Theorizing Environmental Justice: The Expanding Sphere of a Discourse

David Schlosberg Professor of Environmental Politics

Overview
• EJ has always challenged standard definitions
– ‘Environment’ and ‘Justice’

• EJ discourse has expanded horizontally, vertically, and conceptually
– More issues and countries, global focus, communities, and the nonhuman realm

• EJ is the basis of a range of new movements
– Climate justice, ecosystems, new sustainability

• KEY: A shift from environment as symptom of inequity to environment as basis of justice
2

Origins
• Toxic dumps in low-income communities • The intersection of poverty and race as indicators of environmental bads – and goods

3

Defining Environment
• Where we live, work, and play • Environment is more than wilderness • EJ attempted to bring a broader view of environment into practice

4

Defining (In)Justice
• • • • Distribution Race/Recognition and respect Participation Basic needs for functioning communities

5

Expanding Spaces of EJ
• More issues – transport, land use, food… • More places – from Latin America to Russia to Australia • Globalizing EJ analysis – indigenous rights, global toxics trade, climate vulnerability • Individual and Community analysis
– Katrina, health, gas mining protests

6

EJ Framing for New Challenges 1
• Climate Justice
– Traditional justice approaches: equity, responsibility, participation, restorative justice – Movement approaches: climate change as another manifestation of environmental injustice – Now: adaptation, vulnerability – But also, non-human nature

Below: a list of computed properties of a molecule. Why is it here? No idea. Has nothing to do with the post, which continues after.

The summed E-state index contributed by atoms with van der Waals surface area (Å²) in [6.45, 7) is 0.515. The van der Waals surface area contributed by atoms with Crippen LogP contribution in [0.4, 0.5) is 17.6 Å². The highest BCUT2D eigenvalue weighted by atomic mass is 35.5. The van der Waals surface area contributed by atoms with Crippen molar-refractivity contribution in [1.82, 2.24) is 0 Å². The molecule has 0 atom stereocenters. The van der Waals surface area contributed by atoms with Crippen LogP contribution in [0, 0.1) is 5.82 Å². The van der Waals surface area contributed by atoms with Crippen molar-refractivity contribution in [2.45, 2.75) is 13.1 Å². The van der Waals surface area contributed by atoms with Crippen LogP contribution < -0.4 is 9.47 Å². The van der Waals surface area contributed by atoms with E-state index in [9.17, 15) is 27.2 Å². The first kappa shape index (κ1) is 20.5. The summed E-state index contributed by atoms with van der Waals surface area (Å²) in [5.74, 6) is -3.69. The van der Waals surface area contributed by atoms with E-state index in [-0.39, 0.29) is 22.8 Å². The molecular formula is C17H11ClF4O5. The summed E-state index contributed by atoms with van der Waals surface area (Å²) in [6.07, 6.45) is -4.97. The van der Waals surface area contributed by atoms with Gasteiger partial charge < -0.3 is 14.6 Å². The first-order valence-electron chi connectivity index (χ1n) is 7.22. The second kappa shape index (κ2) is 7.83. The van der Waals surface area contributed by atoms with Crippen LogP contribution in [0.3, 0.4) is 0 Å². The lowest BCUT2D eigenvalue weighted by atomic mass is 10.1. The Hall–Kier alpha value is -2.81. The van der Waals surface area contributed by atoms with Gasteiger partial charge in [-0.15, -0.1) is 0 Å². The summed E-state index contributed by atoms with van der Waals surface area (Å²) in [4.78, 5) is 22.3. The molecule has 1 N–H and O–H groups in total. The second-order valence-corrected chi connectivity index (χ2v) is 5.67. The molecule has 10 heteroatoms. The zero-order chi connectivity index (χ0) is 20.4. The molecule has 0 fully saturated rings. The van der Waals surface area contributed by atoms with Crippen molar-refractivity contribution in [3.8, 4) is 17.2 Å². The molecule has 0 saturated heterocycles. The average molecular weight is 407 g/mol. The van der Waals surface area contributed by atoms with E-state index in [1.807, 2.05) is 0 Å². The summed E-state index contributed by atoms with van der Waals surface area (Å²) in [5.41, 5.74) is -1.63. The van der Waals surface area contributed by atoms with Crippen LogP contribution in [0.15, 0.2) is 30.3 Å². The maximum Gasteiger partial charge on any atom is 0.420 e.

• Katrina, again. • Coal mining in Oz?

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EJ Framing for New Challenges 2
• Beyond the human focus – justice to nonhuman • Injustice = the interruption of the functioning of living systems
– UNFCCC: focus is impact on climate systems – Restoration: from history to functioning – Constitutional rights – Ecuador, Bolivia, New Zealand

Whanganui River

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EJ Framing for New Challenges 3
• New or Sustainable Materialism
– EJ and Sustainability in one

• Food justice movements
– From food deserts to community gardens and markets

• Just energy transition • Engagement with practices that undermine sustainability
– Creation of just material flows in everyday life
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Conclusions
• Theory and practice in/of EJ • The salience of environmental justice as a way of understanding experiences of human relationships with the nonhuman – the experience of environmental disadvantage. • The crucial shift: from environment as a symptom of inequity to environment as the precondition for social justice
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Theorizing Environmental Justice: The Expanding Sphere of a Discourse
David Schlosberg Professor of Environmental Politics

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